Mice stem cells capable of regenerating bone, cartilage

January 16, 2015

This is a schematic of the head of a femur (the thigh bone), showing OCR stem cells in red and the growth of bone (green), cartilage and stromal cells. (Credit: Mike Barnett/Columbia University Medical Center)

Brett Smith for redOrbit.com Your Universe Online

Researchers at Columbia University Medical Center (CUMC) have announced the discovery of a new stem cell in mice that is capable of regenerating both bone and cartilage, according to a new report in the journal Cell.

The study team found the new cells by following the activity of a protein called Gremlin1. When they transplanted the cells, called osteochondroreticular (OCR) stem cells, to a fracture site they saw that the cells aided in bone repair.

We are now trying to figure out whether we can persuade these cells to specifically regenerate after injury, said Dr. Siddhartha Mukherjee, assistant professor of medicine at CUMC and co-author of the new study. If you make a fracture in the mouse, these cells will come alive again, generate both bone and cartilage in the mouseand repair the fracture. The question is, could this happen in humans?

The researchers predicted that OCR stem cells will eventually be found in humans because we have a biological makeup similar to that of mice. The CUMC team said they were optimistic that their work could eventually lead to treatments for bone-degenerative diseases like osteoporosis and osteoarthritis in addition to therapy for bone fractures.

Our findings raise the possibility that drugs or other therapies can be developed to stimulate the production of OCR stem cells and improve the bodys ability to repair bone injurya process that declines significantly in old age, said Dr. Timothy C. Wang, another co-author and professor of Medicine at CUMC.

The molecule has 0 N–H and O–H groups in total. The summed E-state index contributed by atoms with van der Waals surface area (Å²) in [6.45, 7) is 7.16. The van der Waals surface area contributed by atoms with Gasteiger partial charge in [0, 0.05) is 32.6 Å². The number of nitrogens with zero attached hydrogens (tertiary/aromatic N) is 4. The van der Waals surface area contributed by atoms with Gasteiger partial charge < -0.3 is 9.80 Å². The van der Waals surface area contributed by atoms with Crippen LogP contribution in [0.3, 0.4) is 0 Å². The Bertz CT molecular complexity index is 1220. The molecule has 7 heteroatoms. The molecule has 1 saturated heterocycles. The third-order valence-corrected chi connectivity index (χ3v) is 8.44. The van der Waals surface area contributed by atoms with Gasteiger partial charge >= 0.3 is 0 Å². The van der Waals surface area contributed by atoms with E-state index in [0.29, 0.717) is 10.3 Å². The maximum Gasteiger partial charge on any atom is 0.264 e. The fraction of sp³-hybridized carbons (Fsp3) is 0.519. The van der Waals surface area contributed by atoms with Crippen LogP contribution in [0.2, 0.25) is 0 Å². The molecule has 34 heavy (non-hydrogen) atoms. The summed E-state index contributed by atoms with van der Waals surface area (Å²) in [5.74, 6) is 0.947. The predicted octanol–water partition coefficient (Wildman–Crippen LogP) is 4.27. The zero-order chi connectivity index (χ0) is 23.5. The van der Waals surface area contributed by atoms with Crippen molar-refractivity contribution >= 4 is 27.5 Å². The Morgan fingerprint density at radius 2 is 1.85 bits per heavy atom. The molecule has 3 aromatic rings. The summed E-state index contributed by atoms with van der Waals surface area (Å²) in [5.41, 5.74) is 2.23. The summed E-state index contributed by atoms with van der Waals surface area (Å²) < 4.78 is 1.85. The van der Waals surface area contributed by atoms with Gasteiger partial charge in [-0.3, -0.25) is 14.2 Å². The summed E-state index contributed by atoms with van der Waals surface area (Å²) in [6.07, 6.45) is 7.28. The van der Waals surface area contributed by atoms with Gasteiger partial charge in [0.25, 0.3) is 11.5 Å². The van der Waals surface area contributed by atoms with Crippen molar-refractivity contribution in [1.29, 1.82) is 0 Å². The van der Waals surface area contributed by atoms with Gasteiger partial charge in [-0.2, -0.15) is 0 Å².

These cells are particularly active during development, but they also increase in number in adulthood after bone injury, added co-author Dr. Gerard Karsenty, a professor of genetics and development at CUMC.

The Columbia researchers were also able to show that the adult OCRs are unlike mesenchymal stem cells (MSCs), which lead to bone growth during adolescence and in adulthood. Scientists presumed that MSCs were the source of all skeletal system cells, but the latest research has revealed that these cells do not produce fresh bone and cartilage. The Columbia study implies that OCR stem cells serve this function and that both OCR stems cells and MSCs bring about bone repair in adults.

Mice stem cells capable of regenerating bone, cartilage

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